Should You Run a Free Trial?

A client lacing up her gym shoes - should you run a free trial


Gyms go out of business all the time.

New gyms also open all the time.

That means many of the old myths reappear every few years as “new ideas.” One of those myths is the free trial class for onboarding new gym members.

Today, I’m going to tell you why the free trial is a bad idea and why the idea keeps showing up every few years. Then I’ll tell you what you should do instead.

Ten years ago, a “free trial” was a great entry point. Early adopters to CrossFit, novelty seekers and gym hoppers just wanted to dip their toes into functional fitness. They had already jumped through several hoops:

  • They had decided they needed to exercise and were probably already exercising.
  • They were bored with their current routines.
  • They were adventurous enough to try something they knew nothing about.
  • They had already done background “research” on CrossFit (and they were pretty much sold when they walked in the door).


All those people did a free trial. It was enough back then. Now it’s not.

In 2021, a “free trial class”—or even a “free trial personal training session”—is no longer the best way to acquire long-term clients. Here’s why:

  • We’re now into the third tier of client engagement with a new idea (the “late majority”). Members of this group have preconceptions about CrossFit but probably haven’t done thorough research.
  • Members of the late majority are less fit than the early adopters were. A free trial workout is more likely to discourage than encourage them.
  • A free trial doesn’t show anyone how you’re going to solve their problems. “You’re overweight? Let’s make you throw up!”


Think about this: how did you choose your dentist, lawyer, accountant, wedding planner, T-shirt printer? Through a “free trial” or through a consultation?


Why Does This Myth Keep Coming Back?


The free-trial myth pops up from time to time for two reasons: Gym owners hate “selling,” and most of our entrepreneurial role models sell products instead of services. But you and I sell a service, not a product.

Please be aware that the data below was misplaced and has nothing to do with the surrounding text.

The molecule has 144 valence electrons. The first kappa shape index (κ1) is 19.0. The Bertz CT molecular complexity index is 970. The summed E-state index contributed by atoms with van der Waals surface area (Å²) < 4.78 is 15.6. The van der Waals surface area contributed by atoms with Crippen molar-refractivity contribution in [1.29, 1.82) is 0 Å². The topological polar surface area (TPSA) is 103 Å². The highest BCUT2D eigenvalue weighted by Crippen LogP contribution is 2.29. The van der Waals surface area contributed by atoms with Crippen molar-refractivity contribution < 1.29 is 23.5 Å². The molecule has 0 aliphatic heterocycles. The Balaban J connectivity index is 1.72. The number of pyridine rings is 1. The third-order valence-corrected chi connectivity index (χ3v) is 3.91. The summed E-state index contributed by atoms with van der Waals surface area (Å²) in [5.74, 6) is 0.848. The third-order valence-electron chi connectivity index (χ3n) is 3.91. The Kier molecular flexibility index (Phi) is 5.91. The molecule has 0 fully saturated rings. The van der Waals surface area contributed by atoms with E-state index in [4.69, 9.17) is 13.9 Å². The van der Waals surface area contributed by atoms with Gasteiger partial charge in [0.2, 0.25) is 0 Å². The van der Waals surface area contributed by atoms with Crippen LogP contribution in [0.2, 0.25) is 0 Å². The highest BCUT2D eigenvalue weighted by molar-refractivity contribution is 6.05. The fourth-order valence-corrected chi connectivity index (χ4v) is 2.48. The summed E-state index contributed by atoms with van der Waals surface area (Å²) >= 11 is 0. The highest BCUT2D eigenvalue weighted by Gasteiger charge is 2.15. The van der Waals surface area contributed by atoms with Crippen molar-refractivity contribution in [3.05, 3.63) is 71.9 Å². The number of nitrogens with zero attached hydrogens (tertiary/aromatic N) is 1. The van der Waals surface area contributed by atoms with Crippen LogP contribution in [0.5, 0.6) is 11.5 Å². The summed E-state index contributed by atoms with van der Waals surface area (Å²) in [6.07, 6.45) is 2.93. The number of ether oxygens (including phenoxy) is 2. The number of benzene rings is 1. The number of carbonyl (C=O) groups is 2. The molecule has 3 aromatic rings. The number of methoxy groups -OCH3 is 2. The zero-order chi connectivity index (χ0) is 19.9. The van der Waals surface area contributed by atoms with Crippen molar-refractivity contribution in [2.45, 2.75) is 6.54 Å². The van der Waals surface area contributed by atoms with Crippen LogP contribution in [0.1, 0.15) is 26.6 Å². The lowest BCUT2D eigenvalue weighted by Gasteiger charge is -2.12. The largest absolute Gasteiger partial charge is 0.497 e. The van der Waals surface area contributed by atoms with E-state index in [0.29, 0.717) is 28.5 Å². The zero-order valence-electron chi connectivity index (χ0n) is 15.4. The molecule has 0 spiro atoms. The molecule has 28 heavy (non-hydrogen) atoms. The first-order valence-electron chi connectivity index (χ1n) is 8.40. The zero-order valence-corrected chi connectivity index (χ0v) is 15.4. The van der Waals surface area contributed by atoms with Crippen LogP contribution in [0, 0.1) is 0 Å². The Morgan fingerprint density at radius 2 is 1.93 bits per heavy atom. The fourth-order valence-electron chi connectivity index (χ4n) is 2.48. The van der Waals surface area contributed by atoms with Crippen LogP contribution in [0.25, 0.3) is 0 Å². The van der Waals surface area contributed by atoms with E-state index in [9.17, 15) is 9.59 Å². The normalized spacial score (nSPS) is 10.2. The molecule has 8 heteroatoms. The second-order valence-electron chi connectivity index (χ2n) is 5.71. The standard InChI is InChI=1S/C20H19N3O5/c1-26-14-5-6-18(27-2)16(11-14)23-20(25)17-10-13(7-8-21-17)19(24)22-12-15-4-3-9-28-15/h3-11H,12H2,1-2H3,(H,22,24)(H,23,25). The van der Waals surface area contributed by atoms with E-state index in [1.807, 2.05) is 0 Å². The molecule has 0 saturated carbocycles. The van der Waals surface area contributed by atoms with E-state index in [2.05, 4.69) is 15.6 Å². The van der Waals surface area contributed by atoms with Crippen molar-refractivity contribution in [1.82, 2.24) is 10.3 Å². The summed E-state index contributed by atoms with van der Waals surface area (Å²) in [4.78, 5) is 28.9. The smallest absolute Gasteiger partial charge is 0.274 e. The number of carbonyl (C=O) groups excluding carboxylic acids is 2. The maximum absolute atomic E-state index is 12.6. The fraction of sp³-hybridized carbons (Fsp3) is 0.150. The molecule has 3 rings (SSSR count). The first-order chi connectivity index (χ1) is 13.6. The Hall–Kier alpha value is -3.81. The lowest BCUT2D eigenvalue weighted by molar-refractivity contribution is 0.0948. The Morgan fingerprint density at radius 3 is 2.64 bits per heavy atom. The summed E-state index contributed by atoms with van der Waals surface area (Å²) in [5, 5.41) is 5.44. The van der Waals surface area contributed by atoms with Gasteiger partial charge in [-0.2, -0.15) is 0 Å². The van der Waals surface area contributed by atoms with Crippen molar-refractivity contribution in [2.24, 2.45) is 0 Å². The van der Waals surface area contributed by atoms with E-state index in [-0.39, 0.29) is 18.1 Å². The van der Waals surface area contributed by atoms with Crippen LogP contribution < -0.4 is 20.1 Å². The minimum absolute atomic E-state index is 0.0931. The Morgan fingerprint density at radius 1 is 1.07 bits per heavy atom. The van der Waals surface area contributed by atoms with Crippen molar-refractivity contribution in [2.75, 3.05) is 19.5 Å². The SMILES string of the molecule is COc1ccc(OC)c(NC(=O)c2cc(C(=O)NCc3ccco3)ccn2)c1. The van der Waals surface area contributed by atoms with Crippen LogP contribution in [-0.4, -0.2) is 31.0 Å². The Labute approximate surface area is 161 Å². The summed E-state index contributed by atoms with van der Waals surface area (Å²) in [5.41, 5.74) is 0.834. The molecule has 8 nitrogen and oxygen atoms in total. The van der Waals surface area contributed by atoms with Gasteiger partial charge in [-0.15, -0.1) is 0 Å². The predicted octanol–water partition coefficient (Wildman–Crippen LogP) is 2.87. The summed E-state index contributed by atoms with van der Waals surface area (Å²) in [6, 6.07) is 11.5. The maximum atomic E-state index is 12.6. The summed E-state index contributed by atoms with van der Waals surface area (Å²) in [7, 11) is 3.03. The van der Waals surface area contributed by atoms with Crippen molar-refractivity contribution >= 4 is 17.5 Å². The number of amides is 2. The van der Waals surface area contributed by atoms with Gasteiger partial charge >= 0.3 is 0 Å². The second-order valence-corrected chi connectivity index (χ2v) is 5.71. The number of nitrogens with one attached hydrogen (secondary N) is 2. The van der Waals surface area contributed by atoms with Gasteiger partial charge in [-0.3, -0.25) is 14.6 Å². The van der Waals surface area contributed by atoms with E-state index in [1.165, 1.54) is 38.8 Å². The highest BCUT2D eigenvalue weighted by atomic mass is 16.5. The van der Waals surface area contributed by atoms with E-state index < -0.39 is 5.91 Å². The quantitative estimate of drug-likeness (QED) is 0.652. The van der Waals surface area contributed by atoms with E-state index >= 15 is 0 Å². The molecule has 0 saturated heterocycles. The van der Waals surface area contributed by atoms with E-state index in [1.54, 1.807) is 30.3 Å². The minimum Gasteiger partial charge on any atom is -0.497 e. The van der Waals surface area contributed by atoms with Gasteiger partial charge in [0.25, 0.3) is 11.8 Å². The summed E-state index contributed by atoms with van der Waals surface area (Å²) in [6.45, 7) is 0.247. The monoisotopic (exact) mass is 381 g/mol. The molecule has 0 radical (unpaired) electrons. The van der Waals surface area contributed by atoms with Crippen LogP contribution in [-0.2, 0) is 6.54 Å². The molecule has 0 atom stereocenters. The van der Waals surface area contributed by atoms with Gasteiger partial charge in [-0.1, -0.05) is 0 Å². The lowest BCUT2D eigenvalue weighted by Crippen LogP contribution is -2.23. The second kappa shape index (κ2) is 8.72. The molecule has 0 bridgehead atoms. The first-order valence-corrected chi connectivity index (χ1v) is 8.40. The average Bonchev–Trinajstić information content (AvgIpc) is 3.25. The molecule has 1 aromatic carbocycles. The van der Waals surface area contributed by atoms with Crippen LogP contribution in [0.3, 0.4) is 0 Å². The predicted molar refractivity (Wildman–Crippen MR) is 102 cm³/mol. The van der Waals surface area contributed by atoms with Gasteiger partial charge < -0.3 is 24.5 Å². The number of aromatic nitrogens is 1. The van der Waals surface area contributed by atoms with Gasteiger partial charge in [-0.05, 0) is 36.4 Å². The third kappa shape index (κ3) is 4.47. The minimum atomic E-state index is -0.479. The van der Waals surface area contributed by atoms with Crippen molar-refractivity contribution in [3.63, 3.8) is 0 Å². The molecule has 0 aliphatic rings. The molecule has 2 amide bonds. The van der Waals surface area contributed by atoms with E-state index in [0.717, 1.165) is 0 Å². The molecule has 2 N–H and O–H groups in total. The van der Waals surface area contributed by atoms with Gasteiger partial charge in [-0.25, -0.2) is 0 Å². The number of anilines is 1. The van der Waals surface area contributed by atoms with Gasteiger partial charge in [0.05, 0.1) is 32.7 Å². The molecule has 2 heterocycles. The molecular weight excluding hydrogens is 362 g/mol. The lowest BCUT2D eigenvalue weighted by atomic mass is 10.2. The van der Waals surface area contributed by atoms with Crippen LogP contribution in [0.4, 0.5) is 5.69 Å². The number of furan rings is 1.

Back in 2010, most of us were using the free trial as our sales process. We just hoped clients would love it so much they’d whip out their credit cards and say “sign me up!” But most people don’t buy that way anymore. You have to talk about their goals, then about how you can help accomplish them. And then you have to “prescribe” your workouts in that context.

Putting a free trial in that mix just kicks the buying decision further down the road. It puts the onus back on the client to say “sign me up” instead of the coach saying, “Do you want to sign up?” And it drops your retention because you’re just selling the same thing as everyone else, so clients will leave for convenience, novelty or price.

“Try before you buy” works with products. You’re not selling a product. The closer you are to a customized service, the more stable your business.


What to Do Instead 


We’ve been tracking data for hundreds of gyms for years. The best way to meet new clients, help them plan their training, sign them up and keep them is the No Sweat Intro. We even have data on the name!
 
Mentoring clients get the full script and training for themselves and their staff. They have the philosophy of the Prescriptive Model drilled into them until they’re rolling their eyes. It’s a big deal. We’re not just guessing about this. Here’s the rough overview:
 
Start by inviting people in to talk before they do anything else. Ask for their story—the whole thing. Listen. Write down the stuff that’s important to them.

Measure what they want measured. Tip: No one in 21 years has ever told me, “I want to move better.” Think twice about using a movement screen here.

Make a recommendation. It must be based on what the client wants—not what you like—and then schedule a follow-up visit.

Start the client’s path to fitness. This might be training in a group but could just as easily be personal training or nutrition coaching or anything else you offer.

Reinforce the client’s journey—heavily at first. Overpraise in person. Call him or her according to the Bright Spots strategy.

Three months later, review their progress. In person. Don’t run a “goal-setting seminar”—they already have goals. Groups don’t have goals. Your individual clients do.
 
You’re in the relationship business. Your services—bootcamps, CrossFit, challenges—will come and go. But your relationship with clients as a coach should supersede any of these.

So kill the free trial class. Stop handing out samples. Start coaching people.
 
Is this something different from what you’re currently doing? My friend, it’s the tip of the iceberg. RampUp gives you all the tools—including the No Sweat Intro—you need to build a 30-year business.

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